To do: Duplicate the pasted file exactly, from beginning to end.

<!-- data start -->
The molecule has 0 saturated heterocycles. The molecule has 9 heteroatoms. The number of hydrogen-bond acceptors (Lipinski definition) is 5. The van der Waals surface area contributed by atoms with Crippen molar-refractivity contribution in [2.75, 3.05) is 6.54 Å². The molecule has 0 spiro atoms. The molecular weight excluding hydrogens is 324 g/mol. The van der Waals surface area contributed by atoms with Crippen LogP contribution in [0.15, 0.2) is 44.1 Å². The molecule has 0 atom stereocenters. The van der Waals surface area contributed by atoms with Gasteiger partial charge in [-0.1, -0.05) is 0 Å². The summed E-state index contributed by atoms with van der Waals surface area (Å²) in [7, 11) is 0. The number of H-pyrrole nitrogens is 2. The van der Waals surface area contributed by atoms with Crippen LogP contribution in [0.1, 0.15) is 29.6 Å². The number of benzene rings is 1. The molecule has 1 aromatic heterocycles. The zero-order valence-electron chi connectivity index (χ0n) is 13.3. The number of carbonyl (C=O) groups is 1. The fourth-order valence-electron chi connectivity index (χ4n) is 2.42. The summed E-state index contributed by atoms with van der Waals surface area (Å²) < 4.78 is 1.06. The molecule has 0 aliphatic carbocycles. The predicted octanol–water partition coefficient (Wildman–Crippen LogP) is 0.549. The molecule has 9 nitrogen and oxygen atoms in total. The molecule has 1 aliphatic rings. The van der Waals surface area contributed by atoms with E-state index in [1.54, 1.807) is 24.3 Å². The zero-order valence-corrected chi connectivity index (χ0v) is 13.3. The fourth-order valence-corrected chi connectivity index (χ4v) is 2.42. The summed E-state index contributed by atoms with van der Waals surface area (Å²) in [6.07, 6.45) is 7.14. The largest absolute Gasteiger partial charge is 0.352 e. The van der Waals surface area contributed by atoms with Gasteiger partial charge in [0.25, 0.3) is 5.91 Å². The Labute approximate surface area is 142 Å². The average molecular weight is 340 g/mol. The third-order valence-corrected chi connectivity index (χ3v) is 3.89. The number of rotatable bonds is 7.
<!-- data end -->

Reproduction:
The molecule has 0 saturated heterocycles. The molecule has 9 heteroatoms. The number of hydrogen-bond acceptors (Lipinski definition) is 5. The van der Waals surface area contributed by atoms with Crippen molar-refractivity contribution in [2.75, 3.05) is 6.54 Å². The molecule has 0 spiro atoms. The molecular weight excluding hydrogens is 324 g/mol. The van der Waals surface area contributed by atoms with Crippen LogP contribution in [0.15, 0.2) is 44.1 Å². The molecule has 0 atom stereocenters. The van der Waals surface area contributed by atoms with Gasteiger partial charge in [-0.1, -0.05) is 0 Å². The summed E-state index contributed by atoms with van der Waals surface area (Å²) in [7, 11) is 0. The number of H-pyrrole nitrogens is 2. The van der Waals surface area contributed by atoms with Crippen LogP contribution in [0.1, 0.15) is 29.6 Å². The number of benzene rings is 1. The molecule has 1 aromatic heterocycles. The zero-order valence-electron chi connectivity index (χ0n) is 13.3. The number of carbonyl (C=O) groups is 1. The fourth-order valence-electron chi connectivity index (χ4n) is 2.42. The summed E-state index contributed by atoms with van der Waals surface area (Å²) < 4.78 is 1.06. The molecule has 0 aliphatic carbocycles. The predicted octanol–water partition coefficient (Wildman–Crippen LogP) is 0.549. The molecule has 9 nitrogen and oxygen atoms in total. The molecule has 1 aliphatic rings. The van der Waals surface area contributed by atoms with E-state index in [1.54, 1.807) is 24.3 Å². The zero-order valence-corrected chi connectivity index (χ0v) is 13.3. The fourth-order valence-corrected chi connectivity index (χ4v) is 2.42. The summed E-state index contributed by atoms with van der Waals surface area (Å²) in [6.07, 6.45) is 7.14. The largest absolute Gasteiger partial charge is 0.352 e. The van der Waals surface area contributed by atoms with Gasteiger partial charge in [0.25, 0.3) is 5.91 Å². The Labute approximate surface area is 142 Å². The average molecular weight is 340 g/mol. The third-order valence-corrected chi connectivity index (χ3v) is 3.89. The number of rotatable bonds is 7.